10 OCTOBER 1998, Page 54

A taste for the grand manner

Peter Phillips was asked to arrange a series of concerts around an exhibition in Italy The paintings of Dosso Dossi (1486?- 1542) were perhaps a slightly off-centre theme around which to arrange a series of concerts, but this series was what the Tallis Scholars, on the one hand, and Claudio Abbado on the other, launched in Ferrara last Friday. Since the Dossi exhibition — the first of its kind — is eventually to travel to New York and Los Angeles, the cultural world which surrounded this painter in northern Italy may soon become of general interest.

Although Dossi was employed through- out his career by the d'Este family in Fer- rara, he received much of his early inspiration as an artist in Venice, where he fell under the spell of Giorgione and came to know Titian well. Of all the artists who found the veiled meanings of Giorgione's most characteristic works seductive, Dossi persisted in trying to recreate them, so that one finds the reference in his paintings throughout his life. Sometimes it is a purely fantastical idea, like the representation of Jove painting butterflies on to a canvas above the clouds (in 'Glove, Mercurio e la Virtu); or something more generalised like 'Le tre eta dell'uomo'. This makes him at times seem quite out of the main- stream, far from the set-pieces of such Venetians as Giovanni Bellini and Cima. To choose music to accompany Dossi's vision is therefore unusually difficult, quite apart from the fact that at this period throughout Italy one is dealing primarily with Italians in painting and Flemish in music.

For a Belfini exhibition one could turn without fear of straining to the votive set- tings of any of the many Flemish com- posers who worked in Venice. Obviously the most appropriate would be Adrian Willaert, who was maestro di capella at St Mark's for 35 years, until his death in 1562. Although almost any Flemish polyphony of standing has a mystical quality to it, very little matches the purely secular mood of Giorgione's 'La Tempesta'. There is a con- templative vision of a quality which Willaert's six-part Ave virgo, for example, cannot quite convey. And Dossi's `Viaggia- tori nel bosco', which emulates the famous Giorgione, completely defeated me in the matter of finding a musical accompaniment relevant to it.

But there is more to Dossi than groups of rather inward-looking people inhabiting untraditional backdrops. From Titian he acquired a taste for the grand manner, which comes over most fluently in repre- sentations of the Holy Family or of saints in conversation (like 'Sand Cosma e Dami- ano', amongst many others). For paintings like these the equally grand style of Josquin's six-part Marian motets (like Benedicta es caelorum) serves well, with the added connection that both Dossi and Josquin were employed in Ferrara and may well have met there around 1503-4. In `Allegoria della Musica' Dossi quotes the mensuration canon which makes up the second Agnus Dei of Josquin's Missa L'homme anne 'Super voces musicales'. He also, for the record, quotes what looks very like an instrumental piece by Wlllaert else- where in this painting: so the music for this one was prescribed.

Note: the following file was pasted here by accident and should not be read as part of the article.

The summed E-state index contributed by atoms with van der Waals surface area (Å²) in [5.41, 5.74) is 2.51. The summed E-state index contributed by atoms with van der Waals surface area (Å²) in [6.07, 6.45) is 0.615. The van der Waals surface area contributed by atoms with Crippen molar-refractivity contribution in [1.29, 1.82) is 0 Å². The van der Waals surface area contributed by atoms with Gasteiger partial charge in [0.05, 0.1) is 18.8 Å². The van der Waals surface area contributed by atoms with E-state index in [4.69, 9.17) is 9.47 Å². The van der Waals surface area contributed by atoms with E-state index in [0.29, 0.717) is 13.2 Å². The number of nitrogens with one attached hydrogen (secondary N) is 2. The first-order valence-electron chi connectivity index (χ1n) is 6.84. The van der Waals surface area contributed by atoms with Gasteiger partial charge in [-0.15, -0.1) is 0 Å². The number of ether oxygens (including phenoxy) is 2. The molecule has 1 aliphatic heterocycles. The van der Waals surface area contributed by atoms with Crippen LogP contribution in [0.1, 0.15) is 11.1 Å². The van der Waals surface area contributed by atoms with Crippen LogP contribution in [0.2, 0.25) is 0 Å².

Part of Dossi's output is given over to classical themes, which can incorporate or run parallel with the more purely mystical inspirations. Many of these are quite early works, and one or two, especially those of young women representing either Circe or Melissa, are supremely beautiful. The cos- tume which Melissa is given has as much innate sonority in its colouring as Josquin has in the scoring of his six-voice Praeter rerum seriem. But there are several other antique scenes by Dossi which seem to be more experimental, like `Enea e Aeate sulla costa della Libia'. It was this canvas, in combination with the more straightfor- wardly Giorgionesca works described above, which put me in mind of Cipriano 'Witchcraft or An Allegory on the Choice of Hercules', c. 1535-40, by Dosso Dossi, Galleries degli Uffizi, FlorencelBridgeman Art Library, London/New York de Rore's astonishing, almost outrageous Calami sonum ferentes, written for Alfonso d'Este around 1552. Published also as a madrigal, this quasi-motet, with an extreme musical language put to the service of ref- erences to Catallus, Lesbia and the fields of Sirmio, wonderfully accompanies Dossi's chromatic classicising.

As I say, this was what we performed in the first half of the concert. In the second Claudio Abbado, directing from the harpsi- chord, encouraged a young soprano through 45 minutes of coloratura writing by Monteverdi. Why Monteverdi?

Dosso Dossi is in Ferrara at the Palazzo dei Diamanti until 14 December; at the Metropolitan Museum of Art in New York from 14 January until 28 March; and in Los Angeles at the Getty Museum from 27 April until 11 July.